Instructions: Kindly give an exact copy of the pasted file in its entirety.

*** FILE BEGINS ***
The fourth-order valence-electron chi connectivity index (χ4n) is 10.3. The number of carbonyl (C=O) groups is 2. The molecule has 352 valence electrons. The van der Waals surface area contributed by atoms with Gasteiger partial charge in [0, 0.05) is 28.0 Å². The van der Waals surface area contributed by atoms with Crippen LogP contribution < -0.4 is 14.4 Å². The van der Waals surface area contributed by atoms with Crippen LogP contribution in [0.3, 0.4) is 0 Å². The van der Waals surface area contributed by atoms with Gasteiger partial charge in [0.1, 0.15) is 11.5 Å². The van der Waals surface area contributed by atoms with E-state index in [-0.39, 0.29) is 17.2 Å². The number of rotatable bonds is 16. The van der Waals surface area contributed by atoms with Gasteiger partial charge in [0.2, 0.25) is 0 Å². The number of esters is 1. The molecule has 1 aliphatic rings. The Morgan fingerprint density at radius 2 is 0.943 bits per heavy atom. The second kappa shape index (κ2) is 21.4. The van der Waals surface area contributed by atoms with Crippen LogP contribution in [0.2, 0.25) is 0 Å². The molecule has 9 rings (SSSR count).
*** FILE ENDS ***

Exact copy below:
The fourth-order valence-electron chi connectivity index (χ4n) is 10.3. The number of carbonyl (C=O) groups is 2. The molecule has 352 valence electrons. The van der Waals surface area contributed by atoms with Gasteiger partial charge in [0, 0.05) is 28.0 Å². The van der Waals surface area contributed by atoms with Crippen LogP contribution < -0.4 is 14.4 Å². The van der Waals surface area contributed by atoms with Crippen LogP contribution in [0.3, 0.4) is 0 Å². The van der Waals surface area contributed by atoms with Gasteiger partial charge in [0.1, 0.15) is 11.5 Å². The van der Waals surface area contributed by atoms with E-state index in [-0.39, 0.29) is 17.2 Å². The number of rotatable bonds is 16. The van der Waals surface area contributed by atoms with Gasteiger partial charge in [0.2, 0.25) is 0 Å². The number of esters is 1. The molecule has 1 aliphatic rings. The Morgan fingerprint density at radius 2 is 0.943 bits per heavy atom. The second kappa shape index (κ2) is 21.4. The van der Waals surface area contributed by atoms with Crippen LogP contribution in [0.2, 0.25) is 0 Å². The molecule has 9 rings (SSSR count).